Template metaprogramming VI: The Spider Webb

We have been building our template meta-foo for five chapters now, and I think we are ready to move on to more advanced topics. We will be borrowing a lot more from functional languages from now on, so you may want to actually start practicing some template metaprogramming to keep advancing.

In our previous entries we worked with basic building blocks, making it quite easy to keep in mind the whole “program flow”. Now it won’t be so easy anymore, as we’ll be using real metaprogramming (i.e. templates operating on templates) so a lot more thought will be needed for each program.

Another point to keep in mind, you don’t have a debugger here. All the magic occurs at compile time so there is no gdb to step through your program to find a logic flaw. There’s a little trick to check if you are too far off from the target but, mainly, you’ll have to think for yourself.

Let’s start with any functional programming course basics: lists. We have to think, first, how can a list make any sense when you only have types and no values. It means you can have a list like “int, char, void**, Foo”, and not something like “1, 2, 3”. Or, can you? There’s a way to trick the compiler into creating a type from a integral value:

template  struct Int {
	static const int value = N;
};

Voila! Now you can create a list of numbers. For our next trick, let’s implement the list itself. No pointer magic, think of a functional definition of a list. Come on, I’ll wait… ready? OK, a list is a tuple T of two values, in which the first element, called head, is the first element of the list and the second element, called tail, is either a list or the NULL element.

Quite a mouthful… let’s go over that definition again:

// A list is a tuple T of two values
List: [ ..., ... ]

// in which the first element, called head, is the first element of the list
List: [ Head, ... ]

// and the second element, called tail,
List: [ Head, Tail]

// is either a list or the NULL element
List: [ Head, Tail]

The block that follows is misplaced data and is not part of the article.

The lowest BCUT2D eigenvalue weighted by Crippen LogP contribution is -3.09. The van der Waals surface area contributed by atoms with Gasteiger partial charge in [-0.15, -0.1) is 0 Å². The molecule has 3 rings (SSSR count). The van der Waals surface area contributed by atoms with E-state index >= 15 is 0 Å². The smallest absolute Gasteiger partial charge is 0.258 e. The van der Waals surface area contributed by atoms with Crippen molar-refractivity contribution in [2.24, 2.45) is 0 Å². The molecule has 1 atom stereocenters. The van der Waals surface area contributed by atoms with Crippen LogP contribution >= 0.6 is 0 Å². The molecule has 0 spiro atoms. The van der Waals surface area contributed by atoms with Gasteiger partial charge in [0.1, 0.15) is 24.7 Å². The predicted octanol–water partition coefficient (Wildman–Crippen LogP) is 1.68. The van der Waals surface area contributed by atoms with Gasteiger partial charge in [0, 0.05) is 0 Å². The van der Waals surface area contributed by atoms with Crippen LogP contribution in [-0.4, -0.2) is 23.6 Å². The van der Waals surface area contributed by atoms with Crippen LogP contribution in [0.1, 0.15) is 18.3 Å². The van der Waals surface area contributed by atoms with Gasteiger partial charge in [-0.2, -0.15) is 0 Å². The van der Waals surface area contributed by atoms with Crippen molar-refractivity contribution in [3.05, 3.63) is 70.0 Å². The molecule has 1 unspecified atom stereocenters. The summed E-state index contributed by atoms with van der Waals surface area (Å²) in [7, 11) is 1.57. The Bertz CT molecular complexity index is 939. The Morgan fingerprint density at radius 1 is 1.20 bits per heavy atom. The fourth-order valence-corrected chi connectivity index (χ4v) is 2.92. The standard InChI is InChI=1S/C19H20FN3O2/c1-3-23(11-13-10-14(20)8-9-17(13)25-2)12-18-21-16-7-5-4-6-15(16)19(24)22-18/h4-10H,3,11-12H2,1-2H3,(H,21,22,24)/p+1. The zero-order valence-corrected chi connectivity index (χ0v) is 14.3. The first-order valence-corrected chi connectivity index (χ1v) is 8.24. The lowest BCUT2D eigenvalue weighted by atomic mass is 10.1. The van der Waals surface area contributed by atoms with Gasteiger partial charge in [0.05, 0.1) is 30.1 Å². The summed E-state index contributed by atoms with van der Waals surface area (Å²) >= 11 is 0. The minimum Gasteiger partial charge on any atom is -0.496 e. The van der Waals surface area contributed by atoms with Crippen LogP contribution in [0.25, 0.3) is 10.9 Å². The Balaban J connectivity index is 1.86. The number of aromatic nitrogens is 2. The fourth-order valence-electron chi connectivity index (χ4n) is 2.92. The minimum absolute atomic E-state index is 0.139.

Tail: List | Nil

So, as an example, a list of numbers could be expressed as:

	List( 1, List( 2, List( 3, NIL ) ) )

Closing up… how would you define this list in C++? Easy:

template  LST {
	typedef H Head;
	typedef T Tail;
};

We need here a NIL type to use as a list ending element. We could also use a default template type, so we won’t have to write the last NIL to end a list definition. Thus we have now:

struct NIL {
	typedef NIL Head;
	typedef NIL Tail;
};

template  struct LST {
	typedef H Head;
	typedef T Tail;
};

Nice. You should remember the following rules:
1. We can use template to define a template class, defining a new type based on a number instead of another type 😉
2. We can’t “store” a value in a type… unless we store it as a static value, that is.
3. Using a convention for defining result holding variable names is very useful, as there are no interfaces and more than once we’ll be using a result from an unknown class

With that said, let’s translate the list (1, 2, 3) to Tmpl C++

template  Int{ static const int result = N; };
typedef Lst< Int<1>, Lst< Int<2>, Lst< Int<3> > > > OneTwoThree;

Not so bad to start with. Next time we’ll be doing something a little bit more useful with this list.
One last note, initializing a static const int in the definition of the class may be non portable (some compilers seem to have trouble with it). An enum may be used instead.

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